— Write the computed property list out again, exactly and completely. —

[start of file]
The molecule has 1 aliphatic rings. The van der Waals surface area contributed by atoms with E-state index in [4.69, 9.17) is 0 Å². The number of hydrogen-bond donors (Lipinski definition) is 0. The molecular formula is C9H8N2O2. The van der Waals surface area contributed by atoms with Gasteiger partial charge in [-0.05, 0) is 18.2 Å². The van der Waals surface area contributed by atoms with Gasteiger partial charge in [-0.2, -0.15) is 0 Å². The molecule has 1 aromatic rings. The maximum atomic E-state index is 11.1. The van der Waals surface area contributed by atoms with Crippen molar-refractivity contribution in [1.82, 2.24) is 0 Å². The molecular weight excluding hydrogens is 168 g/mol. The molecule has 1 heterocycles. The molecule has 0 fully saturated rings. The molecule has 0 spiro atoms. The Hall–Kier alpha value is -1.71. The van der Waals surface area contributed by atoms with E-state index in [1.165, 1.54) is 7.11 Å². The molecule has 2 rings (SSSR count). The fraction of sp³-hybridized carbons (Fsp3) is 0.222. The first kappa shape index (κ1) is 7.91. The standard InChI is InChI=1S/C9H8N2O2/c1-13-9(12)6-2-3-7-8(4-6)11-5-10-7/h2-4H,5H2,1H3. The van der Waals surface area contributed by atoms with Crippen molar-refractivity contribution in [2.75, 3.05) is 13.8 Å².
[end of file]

The molecule has 1 aliphatic rings. The van der Waals surface area contributed by atoms with E-state index in [4.69, 9.17) is 0 Å². The number of hydrogen-bond donors (Lipinski definition) is 0. The molecular formula is C9H8N2O2. The van der Waals surface area contributed by atoms with Gasteiger partial charge in [-0.05, 0) is 18.2 Å². The van der Waals surface area contributed by atoms with Gasteiger partial charge in [-0.2, -0.15) is 0 Å². The molecule has 1 aromatic rings. The maximum atomic E-state index is 11.1. The van der Waals surface area contributed by atoms with Crippen molar-refractivity contribution in [1.82, 2.24) is 0 Å². The molecular weight excluding hydrogens is 168 g/mol. The molecule has 1 heterocycles. The molecule has 0 fully saturated rings. The molecule has 0 spiro atoms. The Hall–Kier alpha value is -1.71. The van der Waals surface area contributed by atoms with E-state index in [1.165, 1.54) is 7.11 Å². The molecule has 2 rings (SSSR count). The fraction of sp³-hybridized carbons (Fsp3) is 0.222. The first kappa shape index (κ1) is 7.91. The standard InChI is InChI=1S/C9H8N2O2/c1-13-9(12)6-2-3-7-8(4-6)11-5-10-7/h2-4H,5H2,1H3. The van der Waals surface area contributed by atoms with Crippen molar-refractivity contribution in [2.75, 3.05) is 13.8 Å².